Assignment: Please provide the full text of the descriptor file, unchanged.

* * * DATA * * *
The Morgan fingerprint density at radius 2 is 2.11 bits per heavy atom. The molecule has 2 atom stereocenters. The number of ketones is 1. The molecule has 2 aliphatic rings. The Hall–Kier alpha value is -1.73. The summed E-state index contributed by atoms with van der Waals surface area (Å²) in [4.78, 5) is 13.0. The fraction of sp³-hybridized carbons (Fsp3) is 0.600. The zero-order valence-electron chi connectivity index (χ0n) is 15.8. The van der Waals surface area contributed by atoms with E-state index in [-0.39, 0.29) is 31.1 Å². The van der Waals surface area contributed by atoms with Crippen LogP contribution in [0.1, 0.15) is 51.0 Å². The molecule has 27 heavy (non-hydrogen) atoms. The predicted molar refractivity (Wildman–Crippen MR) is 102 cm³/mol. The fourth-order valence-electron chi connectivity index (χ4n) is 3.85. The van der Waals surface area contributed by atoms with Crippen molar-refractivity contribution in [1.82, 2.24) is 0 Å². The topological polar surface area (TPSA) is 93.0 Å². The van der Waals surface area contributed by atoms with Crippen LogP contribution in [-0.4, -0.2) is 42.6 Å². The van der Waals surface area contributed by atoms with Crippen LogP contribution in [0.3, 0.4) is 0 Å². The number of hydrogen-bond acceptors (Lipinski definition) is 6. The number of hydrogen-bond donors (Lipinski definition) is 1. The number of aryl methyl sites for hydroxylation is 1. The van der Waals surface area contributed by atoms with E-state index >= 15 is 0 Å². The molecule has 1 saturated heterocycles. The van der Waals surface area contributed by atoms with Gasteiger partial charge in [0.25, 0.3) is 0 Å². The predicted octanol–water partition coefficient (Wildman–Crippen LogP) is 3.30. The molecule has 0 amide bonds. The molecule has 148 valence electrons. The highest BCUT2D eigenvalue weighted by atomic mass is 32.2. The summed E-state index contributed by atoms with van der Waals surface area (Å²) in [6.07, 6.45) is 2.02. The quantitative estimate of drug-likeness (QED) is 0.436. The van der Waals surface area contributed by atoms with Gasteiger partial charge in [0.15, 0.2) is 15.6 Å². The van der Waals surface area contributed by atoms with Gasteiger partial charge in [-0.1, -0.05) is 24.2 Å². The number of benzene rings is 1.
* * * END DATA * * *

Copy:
The Morgan fingerprint density at radius 2 is 2.11 bits per heavy atom. The molecule has 2 atom stereocenters. The number of ketones is 1. The molecule has 2 aliphatic rings. The Hall–Kier alpha value is -1.73. The summed E-state index contributed by atoms with van der Waals surface area (Å²) in [4.78, 5) is 13.0. The fraction of sp³-hybridized carbons (Fsp3) is 0.600. The zero-order valence-electron chi connectivity index (χ0n) is 15.8. The van der Waals surface area contributed by atoms with E-state index in [-0.39, 0.29) is 31.1 Å². The van der Waals surface area contributed by atoms with Crippen LogP contribution in [0.1, 0.15) is 51.0 Å². The molecule has 27 heavy (non-hydrogen) atoms. The predicted molar refractivity (Wildman–Crippen MR) is 102 cm³/mol. The fourth-order valence-electron chi connectivity index (χ4n) is 3.85. The van der Waals surface area contributed by atoms with Crippen molar-refractivity contribution in [1.82, 2.24) is 0 Å². The topological polar surface area (TPSA) is 93.0 Å². The van der Waals surface area contributed by atoms with Crippen LogP contribution in [-0.4, -0.2) is 42.6 Å². The van der Waals surface area contributed by atoms with Crippen LogP contribution in [0.3, 0.4) is 0 Å². The number of hydrogen-bond acceptors (Lipinski definition) is 6. The number of hydrogen-bond donors (Lipinski definition) is 1. The number of aryl methyl sites for hydroxylation is 1. The van der Waals surface area contributed by atoms with E-state index >= 15 is 0 Å². The molecule has 1 saturated heterocycles. The van der Waals surface area contributed by atoms with Gasteiger partial charge in [0.25, 0.3) is 0 Å². The predicted octanol–water partition coefficient (Wildman–Crippen LogP) is 3.30. The molecule has 0 amide bonds. The molecule has 148 valence electrons. The highest BCUT2D eigenvalue weighted by atomic mass is 32.2. The summed E-state index contributed by atoms with van der Waals surface area (Å²) in [6.07, 6.45) is 2.02. The quantitative estimate of drug-likeness (QED) is 0.436. The van der Waals surface area contributed by atoms with Gasteiger partial charge in [0.15, 0.2) is 15.6 Å². The van der Waals surface area contributed by atoms with Gasteiger partial charge in [-0.1, -0.05) is 24.2 Å². The number of benzene rings is 1.